Asia is Emerging as a Paytech Powerhouse

Asia is Emerging as a Paytech Powerhouse

by August 12, 2020
  •  
  •  
  •  
  •  
  • 1
  •  
  •  
  •  
  •  
  •  
  •  
  •  
    1
    Share

Fueled by surging mobile and Internet penetration rates, rising fintech adoption and the huge amounts of funding being injected into the sector, Asia is rapidly emerging as a paytech powerhouse.

What is paytech

Like other financial verticals, the payment industry has undergone tremendous transformation over the past couple of years, fueled by new regulations, advances in technology and changing consumer habits.

Today, the burgeoning paytech (payment technology) industry counts startups and firms operating in all kinds of fields and for all sorts of purposes ranging from consumer mobile payments and e-commerce payments, to cross-border remittances and blockchain-based peer-to-peer (P2P) transactions.

One emerging trend that’s worth following closely, according to a Research and Markets, is artificial intelligence (AI)-powered payments using voice command, a sector that’s projected to see rapid growth over the next three years.

Internet-of-Things (IoT) payments too are set to be becoming more commonplace in the near future, the research found.

Asia’s burgeoning paytech startups

In 2019, investors poured more than US$110 billion into nearly 8,500 deals to tech startups based in Asia Pacific (APAC), which included large sums going towards paytech firms and startups including payment giant Ant Financial in China, Indonesian on-demand logistics unicorn and Go-Pay operator Gojek, and Airwallex, a fintech unicorn headquartered in Hong Kong originally from Australia.

Investors’ infatuation with Asia’s paytech industry has led to the emergence of a burgeoning sector that now counts some of the region’s most well-funded and most valuable tech startups.

In China, Singapore, India, Indonesia and Vietnam, the most well-funded tech startups for each locations are either paytech startups or are active in the payment sector, showcasing investors’ eagerness to participate in the region’s surging digital payment industry.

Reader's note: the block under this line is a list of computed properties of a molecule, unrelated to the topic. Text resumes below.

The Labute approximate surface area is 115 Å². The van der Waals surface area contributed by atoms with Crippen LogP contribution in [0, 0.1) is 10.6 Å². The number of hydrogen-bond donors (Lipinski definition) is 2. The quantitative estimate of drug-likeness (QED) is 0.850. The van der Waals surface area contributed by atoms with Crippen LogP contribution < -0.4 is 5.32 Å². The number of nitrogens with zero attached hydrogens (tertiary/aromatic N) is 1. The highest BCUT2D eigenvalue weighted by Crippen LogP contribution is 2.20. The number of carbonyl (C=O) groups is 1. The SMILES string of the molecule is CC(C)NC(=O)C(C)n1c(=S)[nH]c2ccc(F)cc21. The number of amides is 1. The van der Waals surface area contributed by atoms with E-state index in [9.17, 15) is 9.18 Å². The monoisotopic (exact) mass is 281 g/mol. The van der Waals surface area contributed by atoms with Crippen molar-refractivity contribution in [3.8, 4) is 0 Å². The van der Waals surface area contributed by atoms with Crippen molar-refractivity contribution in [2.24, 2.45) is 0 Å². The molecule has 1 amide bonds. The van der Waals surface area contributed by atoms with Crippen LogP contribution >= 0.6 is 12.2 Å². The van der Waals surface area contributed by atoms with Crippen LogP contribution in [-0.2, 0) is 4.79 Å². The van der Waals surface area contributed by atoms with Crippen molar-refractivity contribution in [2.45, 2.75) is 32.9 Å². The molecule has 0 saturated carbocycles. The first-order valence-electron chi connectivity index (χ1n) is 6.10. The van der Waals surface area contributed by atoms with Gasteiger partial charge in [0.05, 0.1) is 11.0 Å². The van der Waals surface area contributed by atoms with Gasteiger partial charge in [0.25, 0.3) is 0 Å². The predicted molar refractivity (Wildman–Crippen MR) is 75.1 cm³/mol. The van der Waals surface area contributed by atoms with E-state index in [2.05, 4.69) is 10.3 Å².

Most well-funded tech startups in Asia Pacific, Source: CB Insights, April 2020

Most well-funded tech startups in Asia Pacific, Source: CB Insights, April 2020

With a valuation of US$150 billion and over US$19 billion in total disclosed equity funding, Ant Financial is Asia’s most well-funded startup across the whole APAC region and the most valuable fintech in the world.

Ant Financial started out in paytech with the widely popular digital payment platform Alipay before expanding into digital banking, lending, credit scoring, wealth management, and more.

APAC’s second most-well funded tech startup at nearly US$9 billion is Grab, an on-demand ride-hailing company originally from Malaysia but which later moved to Singapore. Grab offers a range of services including transport, on-demand delivery, consumer and financial services on a single mobile platform. The super-app is Southeast Asia’s first decacorn with a valuation of US$14 billion, as of March 2019.

APAC’s third most well-funded tech startup is mobile Internet company One97 Communications, which operates Paytm, an e-commerce payment system and fintech company in India that has raised US$4.7 billion. One97 Communications is valued at US$16 billion.

In Indonesia, Gojek is the most well-funded startup with US$4.6 billion raised so far. Gojek, which offers an on-demand multi-service platform and digital paytech services, is valued at US$10 billion. It operates Indonesia’s fourth biggest e-wallet service Go-Pay.

Finally, in Vietnam, M_Service, the company behind mobile payment app MoMo, has raised a total of US$134 million, the most that’s ever been raised by a tech startup in the country. MoMo counts more than 13 million users in Vietnam, and is backed by the likes of Warburg Pincus, Standard Chartered, and Goldman Sachs.

Recent paytech developments

Besides these APAC tech leaders, the region is also home to a variety of younger paytech startups, which, despite their smaller sizes, have been making significant strides this year.

In Thailand, Synqa, formerly known as Omise, raised a US$80 million Series C funding round in June from Thai lender Siam Commercial Bank and other companies including Japan’s Sumitomo Mitsui and Toyota. Founded in 2013 as a payment gateway, Synqa has attracted a host of big-name clients in Thailand including McDonald’s and Allianz Ayudhya.

In Hong Kong, Airwallex recently teamed up with Deutsche Bank to help it provide virtual account collections and API-enabled foreign exchange services in Japan and Hong Kong, respectively. Airwallex closed a massive US$160 million Series D round in April this year, which it said it would use to launch more cross-border financial products.

And in India, point-of-sale (POS) services provider Pine Labs raised a new round of funding earlier this year from global card network MasterCard. Though the transaction details were not disclosed, the deal was estimated to be in the US$100-150 million range, turning Pine Labs into the first Indian tech unicorn to reach unicorn status this year with a valuation of US$1.5-1.6 billion.

Featured image credit: Unsplash

Print Friendly, PDF & Email


  •  
  •  
  •  
  •  
  • 1
  •  
  •  
  •  
  •  
  •  
  •  
  •  
    1
    Share